To get more information, you can exclude certain properties from the result paths (i.d. then only paths, which don't include that specific property are included).
The upcoming session is focusses on presentations around the SoftWiki project (as also was the talk of Thomas Riechert in the first session). The following talks are scheduled: Kim Lauenroth is presenting 'A Processmodel for Wiki-based Requirements Engineering Supported by Semantic Web Technologies', followed by Haiko Cyriaks with 'Supporting Requirements Elicitation by Semantic Preprocessing of Document Collections', followed by Steffen Lohmann with 'Ways of Participation and Development of Shared Understanding in Distributed Requirements Engineering', and Thomas Riechert with 'Towards Semantic Based Requirements Engineering'.
The Session after the lunch break starts with Stefan Kröger from the University of Potsdam with 'Analysing Wiki-based Networks with SONIVIS. The main goal of the Project SONIVIS is (or at least one of the goals...) the Unterstanding of Emergence of Knowledge in Social Knowledge Spaces. As a tool, SONIVIS integrates analysis, evaluation, visualization, and data handling of wiki-based networks.
Rainer Hammwöhner from the University of Regensburg is next talking about 'Semantic Wikipedia -- Checking the Premisses'. For this reason, they took samples from (different multilingual versions of) wikipedia and tested, as e.g., if the wikipedia category system really is a sound taxonomy (...I would say 'no'!). As we already have thought, the category system makes inadequate use of hierarchies, and that the quality of different language versions varies. There seems to be a high amount of disagreement in the category systems of the different language versions.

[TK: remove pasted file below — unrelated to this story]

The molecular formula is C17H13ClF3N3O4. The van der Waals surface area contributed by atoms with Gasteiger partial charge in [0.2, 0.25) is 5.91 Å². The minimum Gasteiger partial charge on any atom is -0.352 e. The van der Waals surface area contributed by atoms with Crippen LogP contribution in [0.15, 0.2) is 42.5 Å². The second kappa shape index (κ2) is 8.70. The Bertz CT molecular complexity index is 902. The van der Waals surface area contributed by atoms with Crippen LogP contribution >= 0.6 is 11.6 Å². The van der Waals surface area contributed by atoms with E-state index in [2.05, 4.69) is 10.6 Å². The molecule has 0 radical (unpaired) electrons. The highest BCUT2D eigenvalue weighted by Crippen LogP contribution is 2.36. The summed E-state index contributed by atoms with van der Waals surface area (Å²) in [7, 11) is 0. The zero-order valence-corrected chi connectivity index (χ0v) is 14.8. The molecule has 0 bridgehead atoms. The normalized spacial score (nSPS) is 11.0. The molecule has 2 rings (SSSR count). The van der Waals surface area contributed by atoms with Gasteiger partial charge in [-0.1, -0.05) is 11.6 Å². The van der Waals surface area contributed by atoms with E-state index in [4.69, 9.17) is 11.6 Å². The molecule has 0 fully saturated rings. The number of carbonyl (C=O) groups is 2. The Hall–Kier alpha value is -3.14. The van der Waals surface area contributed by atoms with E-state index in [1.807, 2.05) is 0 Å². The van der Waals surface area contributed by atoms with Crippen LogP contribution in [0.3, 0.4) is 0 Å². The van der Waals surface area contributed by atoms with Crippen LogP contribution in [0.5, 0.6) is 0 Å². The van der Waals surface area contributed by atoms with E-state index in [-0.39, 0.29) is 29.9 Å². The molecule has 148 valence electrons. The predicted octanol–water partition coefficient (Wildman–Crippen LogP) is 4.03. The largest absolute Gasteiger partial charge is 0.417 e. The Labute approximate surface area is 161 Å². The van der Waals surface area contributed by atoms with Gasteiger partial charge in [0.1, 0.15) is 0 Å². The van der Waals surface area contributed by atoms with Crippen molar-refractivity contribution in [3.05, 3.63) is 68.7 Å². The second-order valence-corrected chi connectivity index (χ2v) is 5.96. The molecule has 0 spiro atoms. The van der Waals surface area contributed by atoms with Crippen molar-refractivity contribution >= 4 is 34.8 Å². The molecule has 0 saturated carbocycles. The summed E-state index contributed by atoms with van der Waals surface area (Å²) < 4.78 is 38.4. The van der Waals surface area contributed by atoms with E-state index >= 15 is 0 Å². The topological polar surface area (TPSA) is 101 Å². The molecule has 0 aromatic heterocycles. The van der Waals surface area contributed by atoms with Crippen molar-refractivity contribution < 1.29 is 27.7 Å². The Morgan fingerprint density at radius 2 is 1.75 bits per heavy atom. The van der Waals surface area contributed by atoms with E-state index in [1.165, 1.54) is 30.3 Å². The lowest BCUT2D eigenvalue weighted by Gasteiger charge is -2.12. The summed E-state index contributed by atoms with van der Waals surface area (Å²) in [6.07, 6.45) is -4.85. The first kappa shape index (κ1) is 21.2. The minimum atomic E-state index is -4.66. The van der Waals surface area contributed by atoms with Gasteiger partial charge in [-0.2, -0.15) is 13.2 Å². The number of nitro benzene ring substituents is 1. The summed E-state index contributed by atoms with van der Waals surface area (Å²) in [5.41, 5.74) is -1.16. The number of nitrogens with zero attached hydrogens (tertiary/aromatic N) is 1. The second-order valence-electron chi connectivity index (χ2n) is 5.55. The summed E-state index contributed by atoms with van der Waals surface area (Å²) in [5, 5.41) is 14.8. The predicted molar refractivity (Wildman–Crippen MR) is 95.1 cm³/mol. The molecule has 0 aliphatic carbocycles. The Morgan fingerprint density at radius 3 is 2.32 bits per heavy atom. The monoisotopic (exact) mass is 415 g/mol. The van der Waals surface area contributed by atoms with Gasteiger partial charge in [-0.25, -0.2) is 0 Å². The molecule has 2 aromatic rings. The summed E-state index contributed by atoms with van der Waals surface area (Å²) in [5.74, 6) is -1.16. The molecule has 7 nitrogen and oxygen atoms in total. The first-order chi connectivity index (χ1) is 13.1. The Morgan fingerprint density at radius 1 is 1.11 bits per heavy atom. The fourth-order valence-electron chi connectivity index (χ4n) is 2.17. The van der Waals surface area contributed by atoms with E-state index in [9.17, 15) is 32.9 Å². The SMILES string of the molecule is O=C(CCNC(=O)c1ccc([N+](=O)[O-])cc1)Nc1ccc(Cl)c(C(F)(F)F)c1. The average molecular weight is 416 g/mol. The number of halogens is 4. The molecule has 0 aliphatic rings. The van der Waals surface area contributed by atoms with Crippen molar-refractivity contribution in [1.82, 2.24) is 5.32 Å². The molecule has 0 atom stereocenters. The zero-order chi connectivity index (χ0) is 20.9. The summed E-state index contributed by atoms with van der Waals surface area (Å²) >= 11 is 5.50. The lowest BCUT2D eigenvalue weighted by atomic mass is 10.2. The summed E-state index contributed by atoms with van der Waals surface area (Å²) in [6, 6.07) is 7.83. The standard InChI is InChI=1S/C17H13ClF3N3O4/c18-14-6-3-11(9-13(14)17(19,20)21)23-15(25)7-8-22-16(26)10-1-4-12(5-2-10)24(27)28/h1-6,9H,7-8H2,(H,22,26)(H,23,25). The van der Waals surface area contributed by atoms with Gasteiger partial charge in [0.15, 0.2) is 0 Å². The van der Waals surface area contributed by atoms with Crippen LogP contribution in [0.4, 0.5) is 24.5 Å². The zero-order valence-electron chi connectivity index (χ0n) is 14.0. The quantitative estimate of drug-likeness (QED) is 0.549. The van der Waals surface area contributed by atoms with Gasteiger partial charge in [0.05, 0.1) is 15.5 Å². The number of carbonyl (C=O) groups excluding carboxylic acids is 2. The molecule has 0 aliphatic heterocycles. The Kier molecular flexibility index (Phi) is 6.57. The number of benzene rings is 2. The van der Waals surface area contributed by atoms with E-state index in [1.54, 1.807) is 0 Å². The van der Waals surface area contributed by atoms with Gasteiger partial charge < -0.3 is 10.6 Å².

Joshua Bacher from the Max Planck Institute for Evolutionary Anthropology is giving a Demo Talk on 'BoWiki' - a collaborative editor for biomedical ontologies, gene functions and annotations (originally derived from Semantic MediaWiki, but for being able to use reasoning SMW was given up).
The next demo is given by Marc Fleischmann entitled sMeet-Let's Meet real, a web platform to talk and to sozialice (in an synchronous way) just as in real life. sMeet constitutes a 3D Avatar based virtual community (just as 2nd Live), but connects the virtual world with the phone system....(really an entertaining presentation, I even saw my very first live iPhone...But, I`m missing semantics....). The phone system enables real mobility (a kind of ambient 2nd Live....and the phone system is also something that people are used to pay for) and with sMeet several heterogeneous communities are (at least planned) to be connected.
Richard Cyganiak closes the session with a presentation on 'DBpedia - a Nucleus for a Web of Open Data' providing more background information on the DBpedia project. In DBpedia, every item has an own URI. Simply take the wikipedia URI of an article and substitute 'www.wikipedia.org/wiki' by 'www.dbpedia.org/resource' (here you might find the DBpedia resource named 'Leipzig'). Thus, DBpedia becomes a repository for Semantic Web identifiers.
The final event of today (before the conference diner) was a panel discussion on the topic 'Is there a Social Semantic Web?', in which I took part (therefore no live-blogging). I will refer to that in my next post....